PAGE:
Could a split-season really be the answer to Major League Baseball’s decade-long schedule dilemma?


It’s an interesting concept.

A split-season in the MLB. Two 81-game affairs to determine the postseason field with the All-Star Game sandwiched right in the middle.

According to Ken Rosenthal of FOX Sports, that just might be the answer to baseball’s decade-long conversation about decreasing the current 162-game schedule for the sake of creating a season-long buzz around the sport.

Baseball, through new commissioner Rob Manfred, has acknowledged the potential need to decrease the number of games played and even return to a 154-game season.

Rosenthal, though, presents an idea that could keep the current 162-game slate intact while also accomplishing the obvious goals. It would give baseball an opportunity to generate new buzz around the sport, creating a sense of urgency throughout both halves of the season.

Don’t knock it just yet.

Changing the season format to encompass what is essentially two 81-game seasons would allow for a greater competitive balance across the game. While many low-revenue sports, such as the Cleveland Indians, struggle to compete annually in a 162-game gauntlet, it’s quite plausible to assume the Tribe could keep up with the bigger spenders for the duration of an 81-game slate.

The change would also allow for essentially provide baseball fans with two of their favorite days: Opening Day and the Trade Deadline. A split-season would almost certainly demand for two trade deadlines, which would lead to an increase in action and more strategic decision-making within the organization.

Would teams be as inclined to trade away key pieces of their franchise if they were guaranteed a second half-season to start anew? Or would teams be more apt to relish the opportunity for a second chance and load up for the stretch run?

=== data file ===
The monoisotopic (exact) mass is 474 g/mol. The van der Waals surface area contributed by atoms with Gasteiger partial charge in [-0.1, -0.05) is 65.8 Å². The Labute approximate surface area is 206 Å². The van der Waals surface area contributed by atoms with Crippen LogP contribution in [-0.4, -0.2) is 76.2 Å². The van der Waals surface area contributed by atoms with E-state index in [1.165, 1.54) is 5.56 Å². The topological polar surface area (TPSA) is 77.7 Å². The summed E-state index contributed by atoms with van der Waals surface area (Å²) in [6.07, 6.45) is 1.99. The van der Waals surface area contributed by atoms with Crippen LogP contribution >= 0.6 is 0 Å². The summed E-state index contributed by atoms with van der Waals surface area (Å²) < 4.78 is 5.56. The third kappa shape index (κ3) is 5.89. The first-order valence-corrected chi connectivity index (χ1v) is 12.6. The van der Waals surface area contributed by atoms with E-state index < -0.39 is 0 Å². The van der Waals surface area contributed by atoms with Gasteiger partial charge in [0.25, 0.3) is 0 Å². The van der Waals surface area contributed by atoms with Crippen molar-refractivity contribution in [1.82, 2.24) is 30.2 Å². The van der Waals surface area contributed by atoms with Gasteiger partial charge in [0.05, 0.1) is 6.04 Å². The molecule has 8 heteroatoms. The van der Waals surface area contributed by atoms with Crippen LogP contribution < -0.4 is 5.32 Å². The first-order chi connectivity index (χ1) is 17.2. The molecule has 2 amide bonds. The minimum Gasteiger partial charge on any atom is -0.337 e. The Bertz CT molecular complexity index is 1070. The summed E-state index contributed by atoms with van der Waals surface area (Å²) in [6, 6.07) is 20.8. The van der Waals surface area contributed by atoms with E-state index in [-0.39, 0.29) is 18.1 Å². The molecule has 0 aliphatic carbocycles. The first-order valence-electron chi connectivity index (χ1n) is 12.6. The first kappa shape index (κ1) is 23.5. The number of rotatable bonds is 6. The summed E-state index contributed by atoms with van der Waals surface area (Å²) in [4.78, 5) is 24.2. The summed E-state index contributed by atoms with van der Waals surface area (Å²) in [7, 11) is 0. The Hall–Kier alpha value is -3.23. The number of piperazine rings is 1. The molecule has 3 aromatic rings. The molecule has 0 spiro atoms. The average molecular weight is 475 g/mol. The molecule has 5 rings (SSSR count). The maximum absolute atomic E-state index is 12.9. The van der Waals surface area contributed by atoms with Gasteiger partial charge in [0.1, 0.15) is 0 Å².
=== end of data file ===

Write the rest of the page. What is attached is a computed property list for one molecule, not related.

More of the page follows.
May 7, 2015; Kansas City, MO, USA; MLB commissioner Rob Manfred speaks at a press conference before the game between the Kansas City Royals and Cleveland Indians at Kauffman Stadium. Mandatory Credit: Denny Medley-USA TODAY Sports

A split-season format lessens the impact of short-term injuries and gives impacted teams a fair shake to compete in the second half of the season. Perhaps best of all, a split-season makes every game – not just games from June forward – important. Such a schedule might deemphasize the perceived importance of service-time considerations.

I see you perking up now, Tribe fans.

The change might dissuade teams like the Tribe from holding top prospects (see: Francisco Lindor) in the minors simply to garner another season of service – despite what the Tribe says publicly. Teams may not be quite as willing to leave their future franchise cornerstones in the minor leagues if they were trying to steal the first-half crown.

As for the postseason, Rosenthal offers a change in structure that would reward the best teams of both halves of baseball all while preserving the current – arguably broken – postseason affair:

“The split season is not foreign to baseball… Most players were accustomed to it once; they could grow accustomed to it again.” -Ken Rosenthal, FOX Sports

"The AL and NL teams with the best overall records in each half would qualify for at least the wild-card game.The division winners after 162 games would qualify for the Division Series.If either wild-card qualifier won its division, the team with the next-best record over 162 games would go to the wild-card game."

Certainly, the league would have to get creative in the design of its postseason field. Placing an overwhelming emphasis on half-season winners puts the game’s most consistent teams (i.e. the 2014 St. Louis Cardinals) in jeopardy of elimination simply because they do not win either half despite finishing with the best overall record.

As with anything, there are major bumps that would need to be ironed out.

Such a proposal presents a rather significant scheduling conundrum. It would be increasingly difficult for schedule-makers to balance home and away games, division and non-division games, evenly distribute days off all while achieving the proper competitive balance.

The league would have to do an enormous amount of work to kick this plan into gear and, even then, would baseball fans embrace the change? If history is any indication, baseball traditionalists are among the most stubborn fans in the world when it comes to drastic changes.

Give it some thought, though. It could work.

How do you feel about a split-season in the MLB? Tell us how you would make the scheduling adjustments in the comments section below.

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